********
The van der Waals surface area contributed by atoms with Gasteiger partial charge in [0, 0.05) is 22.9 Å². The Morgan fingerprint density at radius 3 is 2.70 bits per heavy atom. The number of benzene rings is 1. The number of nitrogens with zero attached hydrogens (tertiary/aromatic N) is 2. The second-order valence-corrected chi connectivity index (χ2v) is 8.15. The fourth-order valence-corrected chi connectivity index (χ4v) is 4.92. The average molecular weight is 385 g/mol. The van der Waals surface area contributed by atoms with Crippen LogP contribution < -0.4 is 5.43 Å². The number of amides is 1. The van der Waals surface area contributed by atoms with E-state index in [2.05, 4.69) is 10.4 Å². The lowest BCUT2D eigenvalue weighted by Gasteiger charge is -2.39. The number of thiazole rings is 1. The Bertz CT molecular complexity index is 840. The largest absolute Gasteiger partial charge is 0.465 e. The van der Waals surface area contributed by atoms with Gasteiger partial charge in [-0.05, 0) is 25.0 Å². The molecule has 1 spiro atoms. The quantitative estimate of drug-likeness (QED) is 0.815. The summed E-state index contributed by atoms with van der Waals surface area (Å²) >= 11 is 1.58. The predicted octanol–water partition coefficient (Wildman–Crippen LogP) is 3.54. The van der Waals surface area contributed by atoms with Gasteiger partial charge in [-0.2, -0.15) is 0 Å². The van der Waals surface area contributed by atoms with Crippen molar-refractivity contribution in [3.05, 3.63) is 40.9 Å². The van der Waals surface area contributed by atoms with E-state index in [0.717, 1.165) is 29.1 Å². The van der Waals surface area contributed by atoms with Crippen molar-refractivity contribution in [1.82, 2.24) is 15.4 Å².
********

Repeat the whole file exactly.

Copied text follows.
The van der Waals surface area contributed by atoms with Gasteiger partial charge in [0, 0.05) is 22.9 Å². The Morgan fingerprint density at radius 3 is 2.70 bits per heavy atom. The number of benzene rings is 1. The number of nitrogens with zero attached hydrogens (tertiary/aromatic N) is 2. The second-order valence-corrected chi connectivity index (χ2v) is 8.15. The fourth-order valence-corrected chi connectivity index (χ4v) is 4.92. The average molecular weight is 385 g/mol. The van der Waals surface area contributed by atoms with Crippen LogP contribution < -0.4 is 5.43 Å². The number of amides is 1. The van der Waals surface area contributed by atoms with E-state index in [2.05, 4.69) is 10.4 Å². The lowest BCUT2D eigenvalue weighted by Gasteiger charge is -2.39. The number of thiazole rings is 1. The Bertz CT molecular complexity index is 840. The largest absolute Gasteiger partial charge is 0.465 e. The van der Waals surface area contributed by atoms with Gasteiger partial charge in [-0.05, 0) is 25.0 Å². The molecule has 1 spiro atoms. The quantitative estimate of drug-likeness (QED) is 0.815. The summed E-state index contributed by atoms with van der Waals surface area (Å²) >= 11 is 1.58. The predicted octanol–water partition coefficient (Wildman–Crippen LogP) is 3.54. The van der Waals surface area contributed by atoms with Gasteiger partial charge in [-0.2, -0.15) is 0 Å². The van der Waals surface area contributed by atoms with Crippen molar-refractivity contribution in [3.05, 3.63) is 40.9 Å². The van der Waals surface area contributed by atoms with E-state index in [0.717, 1.165) is 29.1 Å². The van der Waals surface area contributed by atoms with Crippen molar-refractivity contribution in [1.82, 2.24) is 15.4 Å².